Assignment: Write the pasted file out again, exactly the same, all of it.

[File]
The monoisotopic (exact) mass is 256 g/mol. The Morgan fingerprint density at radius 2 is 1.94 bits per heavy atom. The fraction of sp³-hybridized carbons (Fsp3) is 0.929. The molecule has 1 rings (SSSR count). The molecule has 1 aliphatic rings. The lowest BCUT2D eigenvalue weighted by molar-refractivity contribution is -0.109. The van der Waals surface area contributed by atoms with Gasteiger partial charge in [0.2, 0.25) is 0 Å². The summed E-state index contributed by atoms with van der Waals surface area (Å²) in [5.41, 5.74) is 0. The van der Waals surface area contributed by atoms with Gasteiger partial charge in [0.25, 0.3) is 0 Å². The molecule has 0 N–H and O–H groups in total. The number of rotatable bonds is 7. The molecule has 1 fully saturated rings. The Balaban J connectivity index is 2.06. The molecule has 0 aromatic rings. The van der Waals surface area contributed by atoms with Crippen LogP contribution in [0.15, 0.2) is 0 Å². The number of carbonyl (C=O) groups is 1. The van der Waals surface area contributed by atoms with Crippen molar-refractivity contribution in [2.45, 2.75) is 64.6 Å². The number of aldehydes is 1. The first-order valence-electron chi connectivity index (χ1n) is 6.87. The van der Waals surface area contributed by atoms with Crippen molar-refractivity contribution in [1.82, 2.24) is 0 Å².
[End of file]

The monoisotopic (exact) mass is 256 g/mol. The Morgan fingerprint density at radius 2 is 1.94 bits per heavy atom. The fraction of sp³-hybridized carbons (Fsp3) is 0.929. The molecule has 1 rings (SSSR count). The molecule has 1 aliphatic rings. The lowest BCUT2D eigenvalue weighted by molar-refractivity contribution is -0.109. The van der Waals surface area contributed by atoms with Gasteiger partial charge in [0.2, 0.25) is 0 Å². The summed E-state index contributed by atoms with van der Waals surface area (Å²) in [5.41, 5.74) is 0. The van der Waals surface area contributed by atoms with Gasteiger partial charge in [0.25, 0.3) is 0 Å². The molecule has 0 N–H and O–H groups in total. The number of rotatable bonds is 7. The molecule has 1 fully saturated rings. The Balaban J connectivity index is 2.06. The molecule has 0 aromatic rings. The van der Waals surface area contributed by atoms with Crippen LogP contribution in [0.15, 0.2) is 0 Å². The number of carbonyl (C=O) groups is 1. The van der Waals surface area contributed by atoms with Crippen molar-refractivity contribution in [2.45, 2.75) is 64.6 Å². The number of aldehydes is 1. The first-order valence-electron chi connectivity index (χ1n) is 6.87. The van der Waals surface area contributed by atoms with Crippen molar-refractivity contribution in [1.82, 2.24) is 0 Å².